Balance performance of humans

Balance Augmentation in Locomotion, through Anticipative, Natural and Cooperative control of Exoskeletons.

This project has received funding from the European Union’s Seventh Programme for research, technological development and demonstration under grant agreement No. 601003, for the period 2013-01-01 to 2017-02-28

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  • Exoskeleton experiments

  • Enhancing Mobility (EMY)

  • HERCULE Exoskeleton (CEA-LIST)

  • BALANCE project

  • Project 2013 Review Meeting

  • Treadmill study on human walking

  • Exoskeleton at University of Twente

  • LOPES II @ University of Twente

About Balance

The goal of BALANCE is to realize a robotic exoskeleton that improves the balance performance of humans while standing and walking. Such a robot could help in situations where keeping balance is difficult, such as in specific work conditions, or help people that have difficulty maintaining their balance, such as people with neurological injury, for example during rehabilitation sessions.

The exoskeleton will be human-cooperative. This means that the exoskeleton will support the user, but not fully take over the control when this is not needed. Depending on the application it can either assist only in difficult conditions or in case of erroneous behavior of the user, or it can fully take over postural balance control of the human user. Supported tasks are functional standing and walking, in a clinical, real all-day life or work environment.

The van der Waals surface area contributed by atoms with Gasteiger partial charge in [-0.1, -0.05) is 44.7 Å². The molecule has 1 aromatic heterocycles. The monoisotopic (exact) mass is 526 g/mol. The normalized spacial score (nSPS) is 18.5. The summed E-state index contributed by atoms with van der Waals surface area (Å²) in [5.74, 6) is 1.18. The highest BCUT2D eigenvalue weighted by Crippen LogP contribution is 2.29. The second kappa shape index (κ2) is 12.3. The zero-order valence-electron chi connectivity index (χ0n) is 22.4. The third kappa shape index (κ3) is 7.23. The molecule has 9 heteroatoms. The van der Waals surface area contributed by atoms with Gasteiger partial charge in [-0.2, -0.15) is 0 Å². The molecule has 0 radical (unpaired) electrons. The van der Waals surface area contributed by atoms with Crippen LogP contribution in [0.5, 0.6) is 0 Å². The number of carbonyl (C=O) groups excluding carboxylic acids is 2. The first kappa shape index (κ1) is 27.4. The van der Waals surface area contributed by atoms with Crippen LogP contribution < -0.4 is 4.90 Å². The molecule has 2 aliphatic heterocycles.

The basic approach of BALANCE is to increase understanding of how human postural control is structured, how and why it functions and is robust in healthy humans, and to use this knowledge to support and enhance the postural control through the exoskeleton in a way that does not impede the normal and remaining human motor control.

BALANCE will study and implement both anticipatory and reactive balancing mechanisms, including impedance adjustment and corrective stepping, and implement a "sense of balance" and "sense of human motion intentions" through sensor fusion techniques and data analysis. The ultimate goal is to have the exoskeleton seamlessly cooperate with the human user.

A consortium of specialists in exoskeleton hardware development, human motor control, exoskeleton control, adaptive robot control, gait mechanics, biomechanical sensing and balance assessment technology has joined through BALANCE in order to achieve these objectives.

The exploitation of the results will focus on applications in neuro-rehabilitation and worker support.

Latest News & Events

BALANCE joins effort on "Bench-marking of bipedal locomotion"

June 24, 2014 | Published by Administrator

In cooperation with a number of European projects on exoskeletons and bipedal robots, BALANCE is intending to define benchmarks for bipedal activities such as walking and balancing in robots. If you a

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Consortium

Tecnalia Research & Innovation (Spain) Technische Universität Darmstadt (Germany) University of Twente (Netherlands) CEA list (France) Eidgenössische Technische Hochschule Zürich (Switzerland) Imperial College London (United Kingdom) Xsens: 3D motion tracking (Netherlands) University Rehabilitation Institute (Republic of Slovenia)